31. Soviet Portables
In my radio collection I have (or had)
quite a few transistor portables
from the Soviet Union (see table right),
mostly taken during my various business trips
to the Czech Republic and Slovakia.
They range from very small units, like the Etude 603,
to big shortwave world receivers, like the various VEF jobs.
Though the radios differ significantly from one to the other,
a few peculiarities about this class of portables can be made.
- All of the radios have a numerical type number
with the middle digit a 0
(with an exception for the newest one, the Spidola 232).
- The radios quite often have a genuine leather pouch.
To date the set, look at its inside,
because one may find a date stamp there.
- Transistors are of USSR manufacture and
have type numbers with Cyrillic letters.
- The radios sometimes have flat ferrite antennas
(while western sets mostly have tubular antennas).
See Sokol 403 and Neywa 402 for examples.
- None of my Soviet portables is equiped to receive FM;
exceptionis the Sokol 308 from 1981.
The band definition was different from the international one,
with FM ranging from 66 to 73 MHz.
So to receive stations here, the Soviet radios are useless.
Now the standard 88-108MHz band is used throughout Eastern Europe.
- All radios, even the tiny Etude 603,
have antenna jacks for connecting outdoor aerials.
And, surprisingly, the radios often perform well
with even long aerials.
I have a 20m longwire running over my garden,
and while the Etude 603 already starts to noise heavily
when I keep it near this antenna,
reception of weak stations is greatly improved
when I connect it to the Neywa 402.
Ear phone jacks are quite common, too.
- I found a few noteworthy power supplies.
The Alpinist 405 needs 9V of battery power,
and its battery case is constructed such that
either two flat 4.5V batteries, or 6 C-cells can be used.
The Sokol 403 needs 9V as well (supplied by a P-block),
and has a connector on the back to externally supply 9V.
This radio is supposed to come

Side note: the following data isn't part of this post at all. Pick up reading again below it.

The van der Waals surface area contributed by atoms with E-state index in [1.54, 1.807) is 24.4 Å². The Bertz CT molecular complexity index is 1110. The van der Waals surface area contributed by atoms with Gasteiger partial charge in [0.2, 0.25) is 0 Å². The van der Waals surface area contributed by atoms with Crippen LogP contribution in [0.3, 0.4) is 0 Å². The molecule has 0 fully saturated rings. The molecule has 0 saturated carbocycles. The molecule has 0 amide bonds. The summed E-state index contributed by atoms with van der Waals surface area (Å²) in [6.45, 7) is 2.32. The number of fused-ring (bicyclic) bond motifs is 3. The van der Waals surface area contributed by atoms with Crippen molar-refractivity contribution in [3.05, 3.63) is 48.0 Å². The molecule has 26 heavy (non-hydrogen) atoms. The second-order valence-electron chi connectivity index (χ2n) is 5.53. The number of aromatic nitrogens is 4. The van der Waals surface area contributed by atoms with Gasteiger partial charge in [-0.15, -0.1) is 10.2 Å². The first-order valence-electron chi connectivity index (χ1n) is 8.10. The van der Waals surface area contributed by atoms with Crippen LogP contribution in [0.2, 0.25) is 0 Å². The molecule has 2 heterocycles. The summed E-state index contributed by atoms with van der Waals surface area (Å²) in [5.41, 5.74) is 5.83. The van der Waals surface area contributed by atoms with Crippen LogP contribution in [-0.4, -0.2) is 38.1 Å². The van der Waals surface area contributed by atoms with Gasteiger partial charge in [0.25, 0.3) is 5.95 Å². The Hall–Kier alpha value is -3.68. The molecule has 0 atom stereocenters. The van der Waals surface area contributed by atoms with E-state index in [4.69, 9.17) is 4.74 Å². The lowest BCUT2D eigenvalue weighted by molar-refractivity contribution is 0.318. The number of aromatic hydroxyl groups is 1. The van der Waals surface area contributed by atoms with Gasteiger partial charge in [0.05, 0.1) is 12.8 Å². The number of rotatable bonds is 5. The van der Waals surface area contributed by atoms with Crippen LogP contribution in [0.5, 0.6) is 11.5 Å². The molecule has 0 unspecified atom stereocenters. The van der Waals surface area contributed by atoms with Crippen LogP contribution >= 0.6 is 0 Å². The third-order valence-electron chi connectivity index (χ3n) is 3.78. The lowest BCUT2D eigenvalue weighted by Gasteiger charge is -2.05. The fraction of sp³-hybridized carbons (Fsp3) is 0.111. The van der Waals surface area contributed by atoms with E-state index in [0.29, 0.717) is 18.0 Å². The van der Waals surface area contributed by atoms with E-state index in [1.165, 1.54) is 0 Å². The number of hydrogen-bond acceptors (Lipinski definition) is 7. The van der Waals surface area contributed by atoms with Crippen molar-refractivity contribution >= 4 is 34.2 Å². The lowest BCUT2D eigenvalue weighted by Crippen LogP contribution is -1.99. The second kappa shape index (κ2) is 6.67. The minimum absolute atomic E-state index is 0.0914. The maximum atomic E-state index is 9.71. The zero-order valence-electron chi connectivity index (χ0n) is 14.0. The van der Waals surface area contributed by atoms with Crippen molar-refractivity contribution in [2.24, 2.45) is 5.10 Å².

with a power cable to feed it from mains,
but this cable has no transformer,
but only a diode and resistors!
- The radios often have Cyrillic imprints,
which I like because they look so exotic.
Some (VEF206 Vega, Etude 603) were produced for export
and have most of the lettering in English.
But others (VEF 202, Rossia 303) have only Cyrillic text,
and the VEF 202 even has many Cyrillic station names on the dial.
A lot from the Baltic states:
Riga, Vilnus, Tallin, but they were produced in the Baltics.
- The selling price of the radio is often
stamped into the back panel, together with the type number.
It has surprised me that in the Soviet Union,
such good shortwave receives as the VEF's were built,
because the government didn't like it
if people would here the broadcasts from western stations.
Transmissions from stations like Voice of America, BBC,
and Deutsche Welle were jammed by special broadband noise transmitters.
But still, using directional antenna's
(loop antenna's with their very deep null in directionality),
the transmissions could be heard.
Marking of parts is a mix of Cyrillic and Latin.
In the Spidola I found capacitors with values in Cyrillic,
but the PCB is printed with Latin R and C
around resistors and capacitors
and Cyrillic D for diodes.
Before the Second World War,
the VEF industry (photo right) in Riga, Latvia,
was a technologically advanced factory;
it was the flagship of Latvian industry,
and the Germans chose this place
as the production site of reel-to-reel tape recorders.
VEF means Valst Elektrotehniska Fabrika
(State Electrotechnical Plant)
and RRR, the birth place of the Selga 405,
means Rigas Radio Rupnica (Riga Radio Plant).
The range of models included one with a geographic dial (left):
rotating discs would arrange the station to be reproduced
to lighten up on a map of Europe.
When the Germans left the place and Russians replaced them,
they used the site for the production
of (mainly) military communication equipment.
To read more, you can
Gerard Tel, September 2014.